Algorithmic composition is nothing new – John Cage and Iannis Xenaxis used mathematics and statistics in their earliest works. Brian Eno produced numerous compositions with SSEYO's Koan generative music system, which produces ambient variations for web-pages, mobile devices, and standalone performance. Autechre used algorithmic technique for their Confield and EP7 LPs, and the list goes on…
Squeakyshoecore—McCormick's new album—features funky acid electronic beats composed by his machine using some patches developed in Pure Data. These patches will be soon released under a free software license. I won't discuss here the musicality of those pieces, neither I will elaborate on the specific algorithms he used, but I can assure you that these tracks have a real groove. It is also worth mentioning that Chris has already produced algorithmic hip-hop software and a drum'n'bass generator, both freely available on-line.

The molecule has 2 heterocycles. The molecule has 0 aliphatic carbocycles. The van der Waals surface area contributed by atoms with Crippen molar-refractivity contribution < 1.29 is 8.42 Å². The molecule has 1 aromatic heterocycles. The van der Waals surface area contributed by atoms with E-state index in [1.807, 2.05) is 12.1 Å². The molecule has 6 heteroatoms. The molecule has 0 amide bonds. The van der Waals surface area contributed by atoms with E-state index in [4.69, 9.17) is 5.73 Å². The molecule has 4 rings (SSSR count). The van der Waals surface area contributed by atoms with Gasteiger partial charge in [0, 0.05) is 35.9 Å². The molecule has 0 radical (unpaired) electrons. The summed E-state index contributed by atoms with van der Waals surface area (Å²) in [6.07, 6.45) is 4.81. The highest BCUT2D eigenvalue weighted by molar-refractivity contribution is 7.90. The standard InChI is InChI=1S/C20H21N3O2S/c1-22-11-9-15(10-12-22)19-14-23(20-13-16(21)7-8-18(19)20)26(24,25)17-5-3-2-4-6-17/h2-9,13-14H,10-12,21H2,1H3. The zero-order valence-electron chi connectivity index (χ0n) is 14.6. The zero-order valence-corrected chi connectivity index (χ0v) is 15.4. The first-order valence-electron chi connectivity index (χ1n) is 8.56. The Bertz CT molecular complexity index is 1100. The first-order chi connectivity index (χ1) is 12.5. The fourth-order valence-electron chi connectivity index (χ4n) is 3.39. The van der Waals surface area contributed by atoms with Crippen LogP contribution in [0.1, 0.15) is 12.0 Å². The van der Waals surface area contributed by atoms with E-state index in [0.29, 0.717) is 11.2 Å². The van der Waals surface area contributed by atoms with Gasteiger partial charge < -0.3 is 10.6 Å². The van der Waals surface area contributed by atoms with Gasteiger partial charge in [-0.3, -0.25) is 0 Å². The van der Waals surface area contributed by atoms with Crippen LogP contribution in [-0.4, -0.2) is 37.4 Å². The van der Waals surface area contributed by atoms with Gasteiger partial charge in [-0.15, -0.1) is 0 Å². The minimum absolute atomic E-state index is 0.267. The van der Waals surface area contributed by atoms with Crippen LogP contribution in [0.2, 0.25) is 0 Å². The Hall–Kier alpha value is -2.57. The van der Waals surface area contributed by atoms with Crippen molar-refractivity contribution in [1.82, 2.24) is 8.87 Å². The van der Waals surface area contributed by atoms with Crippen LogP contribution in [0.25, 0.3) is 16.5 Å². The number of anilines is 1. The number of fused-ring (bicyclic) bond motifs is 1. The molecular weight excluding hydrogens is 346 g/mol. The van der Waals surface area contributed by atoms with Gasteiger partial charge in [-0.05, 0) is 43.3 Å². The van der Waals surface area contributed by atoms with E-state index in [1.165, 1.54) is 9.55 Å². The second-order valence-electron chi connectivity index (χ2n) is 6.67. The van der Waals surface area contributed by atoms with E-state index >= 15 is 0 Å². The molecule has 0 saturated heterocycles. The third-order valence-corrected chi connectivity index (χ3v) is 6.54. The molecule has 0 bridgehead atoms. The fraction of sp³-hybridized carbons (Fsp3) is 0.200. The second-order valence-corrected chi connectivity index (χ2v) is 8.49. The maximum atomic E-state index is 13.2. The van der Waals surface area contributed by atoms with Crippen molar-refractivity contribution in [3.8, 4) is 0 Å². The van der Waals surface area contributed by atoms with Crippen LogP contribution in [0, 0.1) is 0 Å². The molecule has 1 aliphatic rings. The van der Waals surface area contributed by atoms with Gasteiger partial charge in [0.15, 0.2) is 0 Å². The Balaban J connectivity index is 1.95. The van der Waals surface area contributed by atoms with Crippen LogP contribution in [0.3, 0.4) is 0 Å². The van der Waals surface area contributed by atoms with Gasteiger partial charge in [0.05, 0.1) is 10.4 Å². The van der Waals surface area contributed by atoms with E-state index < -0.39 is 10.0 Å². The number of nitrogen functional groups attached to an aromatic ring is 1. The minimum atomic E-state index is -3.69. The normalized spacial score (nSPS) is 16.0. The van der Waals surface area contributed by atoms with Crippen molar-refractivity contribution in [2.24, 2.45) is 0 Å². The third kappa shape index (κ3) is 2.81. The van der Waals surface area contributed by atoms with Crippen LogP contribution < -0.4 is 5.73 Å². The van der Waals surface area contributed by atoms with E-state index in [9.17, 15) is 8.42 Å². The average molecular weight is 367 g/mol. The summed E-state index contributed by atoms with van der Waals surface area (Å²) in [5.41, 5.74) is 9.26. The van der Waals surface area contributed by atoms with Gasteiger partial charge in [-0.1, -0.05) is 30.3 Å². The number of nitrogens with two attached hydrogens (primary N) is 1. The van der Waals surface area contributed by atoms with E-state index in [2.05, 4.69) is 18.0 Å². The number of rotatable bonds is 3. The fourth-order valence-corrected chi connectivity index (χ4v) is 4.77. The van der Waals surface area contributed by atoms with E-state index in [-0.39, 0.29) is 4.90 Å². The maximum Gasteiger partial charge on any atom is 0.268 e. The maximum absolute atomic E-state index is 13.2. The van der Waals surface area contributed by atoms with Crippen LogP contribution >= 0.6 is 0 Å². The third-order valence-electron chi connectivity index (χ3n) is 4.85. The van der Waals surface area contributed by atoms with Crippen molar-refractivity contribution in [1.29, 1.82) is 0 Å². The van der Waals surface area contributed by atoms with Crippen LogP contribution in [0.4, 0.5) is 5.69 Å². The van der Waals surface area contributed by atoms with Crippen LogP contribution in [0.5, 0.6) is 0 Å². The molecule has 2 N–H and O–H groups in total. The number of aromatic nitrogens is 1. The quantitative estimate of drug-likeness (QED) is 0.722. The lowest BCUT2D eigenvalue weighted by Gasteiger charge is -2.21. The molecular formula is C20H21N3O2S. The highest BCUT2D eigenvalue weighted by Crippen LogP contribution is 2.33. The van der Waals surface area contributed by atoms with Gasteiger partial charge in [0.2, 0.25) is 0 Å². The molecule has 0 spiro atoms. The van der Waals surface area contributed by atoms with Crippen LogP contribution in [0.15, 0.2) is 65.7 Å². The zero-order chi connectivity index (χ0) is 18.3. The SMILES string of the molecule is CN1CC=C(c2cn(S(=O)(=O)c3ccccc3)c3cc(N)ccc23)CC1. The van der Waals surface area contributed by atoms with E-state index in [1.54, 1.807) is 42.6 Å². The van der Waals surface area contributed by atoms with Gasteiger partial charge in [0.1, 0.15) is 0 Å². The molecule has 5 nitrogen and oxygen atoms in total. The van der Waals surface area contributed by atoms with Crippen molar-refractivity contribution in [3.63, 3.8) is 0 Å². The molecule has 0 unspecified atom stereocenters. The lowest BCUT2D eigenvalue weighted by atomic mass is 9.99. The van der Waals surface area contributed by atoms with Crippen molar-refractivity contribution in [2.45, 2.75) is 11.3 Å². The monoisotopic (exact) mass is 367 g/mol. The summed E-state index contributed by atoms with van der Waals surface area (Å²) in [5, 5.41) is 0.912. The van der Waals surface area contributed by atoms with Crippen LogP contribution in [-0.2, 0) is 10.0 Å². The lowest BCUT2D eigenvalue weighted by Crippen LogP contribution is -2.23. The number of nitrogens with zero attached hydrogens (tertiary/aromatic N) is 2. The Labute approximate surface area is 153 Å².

To get some more context on the project I caught up with Chris to discuss his recent work.
Marco Donnarumma: Chris why you chose a free software environment as framework for your projects?
Chris McCormick: My choice to use FLOSS was made after I discovered this new GNU/Linux system that was emerging in the 90s, and then I read about the GPL license and the writings by the creator Richard Stallman. Quite apart from the moral implications of that type of software, there are a number of practical, pragmatic reasons why using Free Software makes sense, especially for creative people: